Often people will say to me "You have sheep? How cool!" or "It's so amazing that you have sheep!" Although raising sheep has been a bucket list item for me (CHECK!), I have to say that the moments when I, too, think "Sheep. How cool!" are few and far between. There are a few moments of humor and hilarity, but more often there's hard work and worry. The more you get used to raising them, the more it seems that you've taken in the neighbor's kids, who incidentally do not speak your language, are too wary to get near to you most of the time, and have zero interest in you personally.
Certainly, last night while most of you were asleep in your beds or at least in bed watching a late show, I was not thinking anything relatively close to how great it is to have sheep. Nope, not at all. As our normal bedtime drew closer, and Otis the cat was announcing from his perch on the back of the recliner that it was time his pre-bedtime snack, Stella was steadily becoming more ill--no one knows why she was fine in the morning and having a neurological, anemic breakdown by dinner time. I called the vet, I gave her an injection of penecillin in case this was the onset of Polio, she got an extra large dose of sheep drench in case this was a parasite, my husband raced like his hair was on fire to and from the closest feed store to get B-complex vitamins in case this was anemia and she got an injection of those,I kept putting water down her throat to keep her hydrated, and we tried to keep her wobbly self upright and calm through muscle spasms and panic attacks. And then suddenly, there we were, my husband and I, driving a panic-stricken, 98 lb ewe with an abbreviated sense of balance and temporary (we hope) blindness in the cargo area of my Ford Escape through chicken farm country to a large animal veterinary hospital. Did you catch that? No joke. A sheep in my car. (She was too imbalanced to have safely ridden in a livestock trailer.) During the entire 20-minute drive my thoughts vascillated between "Don't die before we get there Stella!" and "What is this going to look like if a cop were to pull us over?" Farmers, you know, do really crazy things that, to them, seem perfectly normal, like putting a sheep in a small SUV. To a cop, however, there might have been some errant thoughts of "What were these people smoking when they put a sheep in their car and drove off with it?"
At midnight, as we were dragging our tired, sheep excrement decorated carcasses into the house for much needed showers, having taken turns for two hours on the hard tile floor of the hospital with Stella in various states of anxiety and drug induced lethargy (her, not us) trying to get a catheter to stay in a vein, I wasn't thinking "Having sheep is great!". I was tired of smelling rotten animal carcass (the very patient and determined emergency vet had just come from delivering a still-born calf that had begun to decompose in the womb), sheep poop, and sweat.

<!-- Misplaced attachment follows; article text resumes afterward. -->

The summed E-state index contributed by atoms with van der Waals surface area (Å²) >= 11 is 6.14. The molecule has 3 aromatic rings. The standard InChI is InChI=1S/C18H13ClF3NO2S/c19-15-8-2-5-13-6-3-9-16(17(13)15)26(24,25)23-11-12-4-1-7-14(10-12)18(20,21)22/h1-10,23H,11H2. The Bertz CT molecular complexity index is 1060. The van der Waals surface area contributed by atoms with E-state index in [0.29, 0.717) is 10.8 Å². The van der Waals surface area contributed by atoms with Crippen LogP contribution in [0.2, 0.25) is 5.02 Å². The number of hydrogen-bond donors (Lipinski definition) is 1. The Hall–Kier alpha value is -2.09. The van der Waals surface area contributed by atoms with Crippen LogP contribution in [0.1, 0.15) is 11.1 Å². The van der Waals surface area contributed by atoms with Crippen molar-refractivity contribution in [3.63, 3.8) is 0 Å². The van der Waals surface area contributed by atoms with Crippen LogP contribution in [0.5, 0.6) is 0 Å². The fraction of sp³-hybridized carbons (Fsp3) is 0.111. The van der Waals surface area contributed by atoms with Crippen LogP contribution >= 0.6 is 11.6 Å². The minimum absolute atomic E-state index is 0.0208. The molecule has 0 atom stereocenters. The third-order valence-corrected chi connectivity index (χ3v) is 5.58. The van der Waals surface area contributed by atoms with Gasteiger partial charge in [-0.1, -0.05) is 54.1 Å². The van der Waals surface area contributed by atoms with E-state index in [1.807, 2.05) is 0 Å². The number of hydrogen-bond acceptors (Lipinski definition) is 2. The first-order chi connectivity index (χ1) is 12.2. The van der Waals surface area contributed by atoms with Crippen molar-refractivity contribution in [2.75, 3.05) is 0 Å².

As you can see, it looked much like war zone triage by the time that we were finished--trust me, by the time it was over, we all felt like we had been through an uphill battle!
Eventually the catheter stayed in the vein and we slid-carried her through a maze of hallways on a blanket to get her to the holding pen. At least we all managed to keep our sense of humor.
I wish that someone would have said to me before we ventured down this road of high adventure that sheep live to die because one of my least favorite things to hear from a vet is: "It looks like she's gone blind". We are hoping this is temporary because what does one do with a blind sheep?
Also, I was not thinking "Hey, this is great!" this morning, though in hindsight if there had been a camera I am pretty sure I would have taken home the America's Funniest Videos $10,000 grand prize, when Stanley, our 200+ lb. ram threw me to the ground (ouch!) during a dispute over whether or not he was going to be wormed. As I am laying there on my back on a pile of fresh poop with a ram hoof on my hip, pinning me to the ground and Stanley looking quite triumphant about it, Puck and Clyde come rushing over to ask "Lady, what are you doing on the ground?" I will admit, that was a little funny.
My sense of humor, however, quickly waned after being butted several times in the back by Stanley and his refusal, along with Puck's, to allow me to muck out their shed. They were very insistent about getting that shovel out of their shed because, well, shovels are evil. Stanley was willing to just eat it if that would help. At least the shovel was enough of a distraction that Stanley got that wormer in the end. He's such a drama queen.
But the good news is, everyone is doing well, sheep craziness aside, except for Bonnie who misses her mama and Stella who needs another night in the hospital, though she's much better today and we expect that she'll be back on pasture tomorrow morning.
What IS great about raising these sheep, however, is that when the dirty, gross, sticky blankets of fleece for which you wrestled with those sheep come back from the mill, there is YARN! Have you seen the yarn that Stella, Blanche, and Oliver contributed a year of their lives to making? It's luminescent and lovely. My husband doesn't agree that the best part is yarn--he's a Return-on-Investment kind of guy who reminded me this morning that the emergency vet bill for this one sheep would completely cancel out all sales of their yarn--, but to me the yarn makes all of the struggle worth it in the end.
P.S. Buy some yarn. I have a whopper of a vet bill to pay!